Current major issues facing the market that will determine the next move are: 1) Banking crisis (is it or isn’t it?) 2) Fed policy. Will they raise rates or cut rates? 3) Inflation. If it’s going to resume or decline and how much will banking stress impact it? 4) Economic growth. Will we have a painful recession? 5) Earnings: Can $225 S&P 500 EPS hold through Q1 earnings season?
These are the questions that will determine the next 10%-20% in this market, and so I want to cover the bull and bear opinions below.
If you’re a bull in this market, you must believe: 1) There is no further banking crisis. The Fed’s programs have ring fenced the crisis and Silicon Valley Bank is not the next Northern Rock or Countrywide. 2) The Fed will either stop raising rates or cut rates by year- end. 3) Inflation will continue to decline. Realistically, it’s not going to get to 2%, but the banking crisis will put enough pressure on the economy to cool inflation and it’ll get “close enough” to stop further rate increases. 4) Economic growth will stay resilient. With the Fed finally pivoting, the economy still strong and labor market still tight, the Fed will pull off a soft landing. 5) Earnings slow but not significantly. This quarter will be the last one where analysts focus on 2023 expected S&P 500 EPS (it’ll switch to 2024 expected EPS in July, which is around $240) so if 2023 expected earnings can stay around $225, then the market can maintain somewhat reasonable valuations of 17.9X next year’s earnings.
If you’re a bear in this market, you must believe: 1) There is a banking crisis. SVB is Northern Rock or Countrywide, and the fallout from this will be felt in the coming months. And that will only put additional pressure on an economy that was already going to hit a wall via rate hikes. 2) The Fed will continue to raise rates through the third quarter. 3) Inflation will not continue to decline (or decline very slowly). As we said Monday, inflation is the key. If it does not fall, then the Fed is majorly in a bind, because it can’t help growth with >5% CPI (consumer price index)! 4) Economic growth will not stay resilient. The full impact of the Fed’s rate hikes is just now being felt, and long-ago announced layoffs are just now actually occurring. The labor market will soften and the economy will hit a proverbial brick wall. 5) Earnings will slide further than expected and accelerate down. The resilience of corporate America must be respected, but these companies aren’t operating in a recessionary environment yet. As the economy slows, earnings will drop.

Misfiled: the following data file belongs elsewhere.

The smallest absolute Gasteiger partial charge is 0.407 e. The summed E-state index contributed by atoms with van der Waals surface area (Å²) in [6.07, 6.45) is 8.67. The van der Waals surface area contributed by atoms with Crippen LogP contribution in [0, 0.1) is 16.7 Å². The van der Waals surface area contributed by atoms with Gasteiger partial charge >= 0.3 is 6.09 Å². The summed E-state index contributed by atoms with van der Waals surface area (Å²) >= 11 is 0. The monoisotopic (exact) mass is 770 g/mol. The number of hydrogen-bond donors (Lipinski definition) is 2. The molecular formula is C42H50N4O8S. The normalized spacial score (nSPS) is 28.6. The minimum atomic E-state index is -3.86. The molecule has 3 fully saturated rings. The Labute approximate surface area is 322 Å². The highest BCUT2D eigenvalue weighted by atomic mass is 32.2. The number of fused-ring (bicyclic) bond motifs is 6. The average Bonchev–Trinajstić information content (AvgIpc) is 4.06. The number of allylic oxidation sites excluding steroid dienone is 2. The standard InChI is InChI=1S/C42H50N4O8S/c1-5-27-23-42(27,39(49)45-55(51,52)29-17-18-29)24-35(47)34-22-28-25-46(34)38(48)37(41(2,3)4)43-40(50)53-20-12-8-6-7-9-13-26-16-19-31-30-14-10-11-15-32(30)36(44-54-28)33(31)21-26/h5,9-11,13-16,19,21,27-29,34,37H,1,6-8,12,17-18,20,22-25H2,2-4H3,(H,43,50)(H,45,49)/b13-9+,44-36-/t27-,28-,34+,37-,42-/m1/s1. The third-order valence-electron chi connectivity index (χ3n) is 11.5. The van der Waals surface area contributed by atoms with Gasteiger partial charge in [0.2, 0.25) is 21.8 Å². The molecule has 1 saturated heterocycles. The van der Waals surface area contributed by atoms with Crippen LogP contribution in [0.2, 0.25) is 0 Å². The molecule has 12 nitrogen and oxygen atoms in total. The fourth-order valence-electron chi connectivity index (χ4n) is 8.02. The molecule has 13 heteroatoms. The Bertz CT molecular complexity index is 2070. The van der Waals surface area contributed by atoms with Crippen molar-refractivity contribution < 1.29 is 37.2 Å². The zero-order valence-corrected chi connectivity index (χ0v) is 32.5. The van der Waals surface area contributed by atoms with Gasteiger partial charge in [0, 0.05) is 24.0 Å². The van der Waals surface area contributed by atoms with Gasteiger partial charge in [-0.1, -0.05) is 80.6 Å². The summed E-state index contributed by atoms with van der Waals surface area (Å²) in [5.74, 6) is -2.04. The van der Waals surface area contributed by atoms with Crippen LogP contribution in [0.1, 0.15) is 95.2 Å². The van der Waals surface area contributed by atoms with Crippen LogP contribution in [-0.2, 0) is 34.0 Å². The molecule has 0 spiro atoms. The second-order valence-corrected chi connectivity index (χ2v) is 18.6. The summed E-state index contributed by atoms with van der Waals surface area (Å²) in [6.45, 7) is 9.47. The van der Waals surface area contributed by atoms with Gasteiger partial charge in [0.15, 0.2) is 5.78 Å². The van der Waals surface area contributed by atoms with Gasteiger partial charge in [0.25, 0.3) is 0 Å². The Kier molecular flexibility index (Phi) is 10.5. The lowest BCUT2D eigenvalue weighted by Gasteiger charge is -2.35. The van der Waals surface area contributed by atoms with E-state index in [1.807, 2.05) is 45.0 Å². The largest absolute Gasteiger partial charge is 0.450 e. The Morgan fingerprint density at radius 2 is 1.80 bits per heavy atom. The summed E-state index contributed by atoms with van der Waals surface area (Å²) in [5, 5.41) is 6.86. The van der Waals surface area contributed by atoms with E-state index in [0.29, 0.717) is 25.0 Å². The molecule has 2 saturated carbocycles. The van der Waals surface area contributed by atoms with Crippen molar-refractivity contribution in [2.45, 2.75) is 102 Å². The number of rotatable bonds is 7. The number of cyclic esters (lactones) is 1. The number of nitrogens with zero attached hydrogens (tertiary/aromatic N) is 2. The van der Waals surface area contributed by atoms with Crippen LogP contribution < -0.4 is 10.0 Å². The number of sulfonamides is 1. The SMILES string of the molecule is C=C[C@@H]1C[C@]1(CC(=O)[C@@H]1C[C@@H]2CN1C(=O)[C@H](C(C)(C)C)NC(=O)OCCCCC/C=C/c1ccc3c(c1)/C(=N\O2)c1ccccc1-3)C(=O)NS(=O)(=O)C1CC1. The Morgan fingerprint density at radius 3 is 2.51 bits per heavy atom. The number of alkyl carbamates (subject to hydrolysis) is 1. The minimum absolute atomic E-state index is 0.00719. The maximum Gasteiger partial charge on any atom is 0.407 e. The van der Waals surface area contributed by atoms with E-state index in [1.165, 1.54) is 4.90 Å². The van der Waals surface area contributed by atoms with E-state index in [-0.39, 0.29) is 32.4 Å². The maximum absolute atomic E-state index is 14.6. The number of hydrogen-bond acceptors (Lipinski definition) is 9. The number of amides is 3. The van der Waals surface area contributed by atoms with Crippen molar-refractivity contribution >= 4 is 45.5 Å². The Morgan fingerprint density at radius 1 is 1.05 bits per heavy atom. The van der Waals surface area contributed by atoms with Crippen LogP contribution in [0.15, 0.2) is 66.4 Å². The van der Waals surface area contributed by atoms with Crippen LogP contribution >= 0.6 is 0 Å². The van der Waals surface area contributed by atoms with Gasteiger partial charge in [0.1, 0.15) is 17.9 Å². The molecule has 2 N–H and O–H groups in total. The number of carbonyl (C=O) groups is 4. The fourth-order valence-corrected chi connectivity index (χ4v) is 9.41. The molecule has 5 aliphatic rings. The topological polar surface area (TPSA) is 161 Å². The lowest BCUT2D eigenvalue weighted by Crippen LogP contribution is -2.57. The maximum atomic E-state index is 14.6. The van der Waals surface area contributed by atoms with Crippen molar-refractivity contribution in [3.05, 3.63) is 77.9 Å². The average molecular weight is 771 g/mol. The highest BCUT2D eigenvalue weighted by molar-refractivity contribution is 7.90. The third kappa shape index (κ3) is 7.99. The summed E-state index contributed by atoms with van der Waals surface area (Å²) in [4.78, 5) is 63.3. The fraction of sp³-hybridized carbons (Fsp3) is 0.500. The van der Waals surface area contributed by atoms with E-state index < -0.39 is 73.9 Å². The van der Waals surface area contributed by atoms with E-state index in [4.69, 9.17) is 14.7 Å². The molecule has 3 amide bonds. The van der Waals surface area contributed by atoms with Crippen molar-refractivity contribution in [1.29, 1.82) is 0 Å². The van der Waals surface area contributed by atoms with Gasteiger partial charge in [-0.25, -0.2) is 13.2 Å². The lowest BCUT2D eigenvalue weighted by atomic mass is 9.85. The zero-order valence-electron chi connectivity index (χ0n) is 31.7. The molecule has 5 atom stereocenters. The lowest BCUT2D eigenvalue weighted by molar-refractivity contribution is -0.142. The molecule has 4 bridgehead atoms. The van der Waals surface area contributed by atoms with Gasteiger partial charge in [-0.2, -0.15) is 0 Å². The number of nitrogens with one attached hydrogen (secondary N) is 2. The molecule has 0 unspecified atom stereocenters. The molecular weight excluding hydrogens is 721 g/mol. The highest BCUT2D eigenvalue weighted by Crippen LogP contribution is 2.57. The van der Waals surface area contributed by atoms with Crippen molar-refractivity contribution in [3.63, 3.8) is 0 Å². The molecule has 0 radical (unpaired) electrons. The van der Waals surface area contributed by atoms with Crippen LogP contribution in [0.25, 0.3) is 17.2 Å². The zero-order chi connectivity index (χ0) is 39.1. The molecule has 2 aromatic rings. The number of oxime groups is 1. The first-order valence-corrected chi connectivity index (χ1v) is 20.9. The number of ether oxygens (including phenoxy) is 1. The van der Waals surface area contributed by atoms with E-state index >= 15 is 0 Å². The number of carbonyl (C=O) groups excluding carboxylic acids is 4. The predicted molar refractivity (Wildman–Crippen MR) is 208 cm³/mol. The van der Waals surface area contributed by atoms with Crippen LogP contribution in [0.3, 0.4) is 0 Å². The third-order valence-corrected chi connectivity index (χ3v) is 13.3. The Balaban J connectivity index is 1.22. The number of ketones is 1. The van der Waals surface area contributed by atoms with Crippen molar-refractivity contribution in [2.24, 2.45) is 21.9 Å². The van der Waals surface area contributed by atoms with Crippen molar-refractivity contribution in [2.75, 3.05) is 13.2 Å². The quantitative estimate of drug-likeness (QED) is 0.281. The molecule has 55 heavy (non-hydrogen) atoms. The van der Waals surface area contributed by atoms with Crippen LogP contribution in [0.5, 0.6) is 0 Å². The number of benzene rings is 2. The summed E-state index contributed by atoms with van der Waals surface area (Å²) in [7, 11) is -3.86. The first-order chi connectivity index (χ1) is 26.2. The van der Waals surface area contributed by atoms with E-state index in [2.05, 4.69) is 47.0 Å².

For a guide to what would outperform here, I wanted to look at market internals from immediately following the January jobs report (out February 4th) till March 7th (when the banking crisis took over the market narrative). That was a period defined by higher yields, sticky inflation and rising recession worries, and what outperformed during that period should offer a constructive guide to what works in that environment.
Not surprisingly, virtually everything except short-term bonds registered a negative return over this period, and the sectors that lost the “least” were 1) Energy (XLE) - 0.4%, 2) Industrials (XLI) -1.20% and 3) Consumer Staples (XLP) -2.3%. Sector laggards over this period were driven more by rising yields than anything else, as REITs got hammered (XLRE -10%) but so did tech/growth, utilities and corporate bonds. This makes sense, because in a stagflationary environment, the playbook is inflation- linked assets that people have to pay for; Energy/ commodities, value ETFs, industrials (they have some pricing power) and consumer staples. Again, the key here appears to be yields: Own things that appreciate as yields rise and avoid those that fall as yields rise.
Which One Do I Think Is More Likely?
I feel the bull case is more likely. There are two periods that some say looks like this period of time (early 2000 and 2007). I don’t believe that either one compares even closely. Both were driven by an extreme negative: 2000 markets dramatically overvalued, 2007 a collapse in the real estate and mortgage business. Today there are no major negatives other than the Fed raising interest rates. Inflation does not cause a market downturn, the Fed does. As a result, we must wait and see what happens after the Fed is done for the year. I don’t expect the Fed to lower rates but just stopping the incessant interest rate increase will likely result in a celebration for the markets.
My bullish attitude is based on a few considerations: 1) If inflation has peaked, 2) The banking crisis truly is contained and 3) If the Fed is likely to stop raising rates within the next three months.
All that said, I am a proponent of protecting at the same time that you are preparing for the positive shift. This is why I prefer a defensive approach with stocks that do well in a slow down. That would mean defensive stocks such as dividend stocks and small cap stocks that do not get as hit from a slowdown and international that appears to be poised to outperform.
Bottom line, I hope the markets and the economy can emerge from this rate hike campaign unscathed. It’s not impossible. But every ounce of experience I’ve had in in the past 4 decades tells me that this market is poised for a major move to the upside as soon as the Fed gets out of the way. Continue to read these commentaries as I follow all the numbers to determine when and how much that move will be. For now, we are wait, hold, and do not panic.
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